Wolf Hall by Hilary Mantel

Do you like things that are both quiet and loud? Can you read a trashy tabloid and then enjoy an artfully produced historical documentary? Do you like the grey areas in life? If so, this book is for you.

Today’s scandals have nothing on Henry VIII and his henchman Thomas Cromwell.

Wolf Hall takes place from the point of view of Englishman, Thomas Cromwell.  Cromwell was the son of a drunken blacksmith who beat him on a regular basis. This abuse made Thomas very, very tough as he ran away from home at an early age. He became a soldier—for France! He married well into a family with a booming textile business and he made the business even more successful. He helped smuggle in English translations of the Bible. He was both the assistant to Cardinal Thomas Wolsey and a heretic. From nothing, he became the right hand man of Henry VIII.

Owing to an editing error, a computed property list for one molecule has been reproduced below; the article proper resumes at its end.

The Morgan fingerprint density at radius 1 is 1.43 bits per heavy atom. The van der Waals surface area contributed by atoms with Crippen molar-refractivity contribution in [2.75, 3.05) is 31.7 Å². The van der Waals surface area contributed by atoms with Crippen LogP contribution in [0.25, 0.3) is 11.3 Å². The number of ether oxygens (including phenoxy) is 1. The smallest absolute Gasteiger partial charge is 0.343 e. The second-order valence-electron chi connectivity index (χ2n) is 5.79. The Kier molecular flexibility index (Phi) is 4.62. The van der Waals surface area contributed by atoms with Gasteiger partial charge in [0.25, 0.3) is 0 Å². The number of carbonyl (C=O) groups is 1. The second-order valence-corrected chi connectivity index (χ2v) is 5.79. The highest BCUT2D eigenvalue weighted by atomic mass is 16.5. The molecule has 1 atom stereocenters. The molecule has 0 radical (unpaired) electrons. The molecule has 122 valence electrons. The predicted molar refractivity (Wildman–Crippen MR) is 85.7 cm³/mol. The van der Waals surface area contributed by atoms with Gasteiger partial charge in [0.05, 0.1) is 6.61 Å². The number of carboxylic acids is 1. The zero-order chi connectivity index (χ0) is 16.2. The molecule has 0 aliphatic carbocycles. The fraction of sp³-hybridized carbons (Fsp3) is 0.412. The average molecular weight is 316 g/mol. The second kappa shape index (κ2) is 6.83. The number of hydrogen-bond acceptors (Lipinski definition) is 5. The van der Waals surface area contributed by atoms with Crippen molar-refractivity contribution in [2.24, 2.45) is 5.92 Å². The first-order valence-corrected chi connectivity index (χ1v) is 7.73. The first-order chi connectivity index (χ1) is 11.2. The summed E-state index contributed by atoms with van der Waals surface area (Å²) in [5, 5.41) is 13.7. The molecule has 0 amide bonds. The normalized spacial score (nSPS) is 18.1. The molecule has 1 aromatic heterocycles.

Based on the whims of Henry VIII (a very fickle king), Cromwell played with people as pawns in an elaborate game of chess. But were you to catch his eye near his estate of Austin Friars, he would take you in if you needed refuge. If he saw himself reflected in you, he would give you a hand and help you. He was capable of great cruelty or kindness.

I will tell you, this book is a challenging read. Everyone seems to be named Thomas, John, Henry, Harry, William, Mary or Anne. Sometimes it is difficult to know who is speaking. Generally I found that if it said “he said” it was usually Thomas Cromwell. Don’t be daunted by the family history charts and the cast of characters. This is helpful especially when characters are introduced and then not mentioned again for a while– and did I mention everyone seems to be named Thomas, John, Henry, Harry, William, Mary or Anne?

So pick up Wolf Hall, winner of the 2009 Man Booker Prize and then halfway through be sure to request the sequel, Bringing Up the Bodies, which is, if you can believe it, even more acclaimed, winning the 2012 Man Book and the Costa Award for Best Novel and the Costa Award for Book of the Year! Once you get a glimpse into Mantel’s re-creation of English history you won’t be able to look away.

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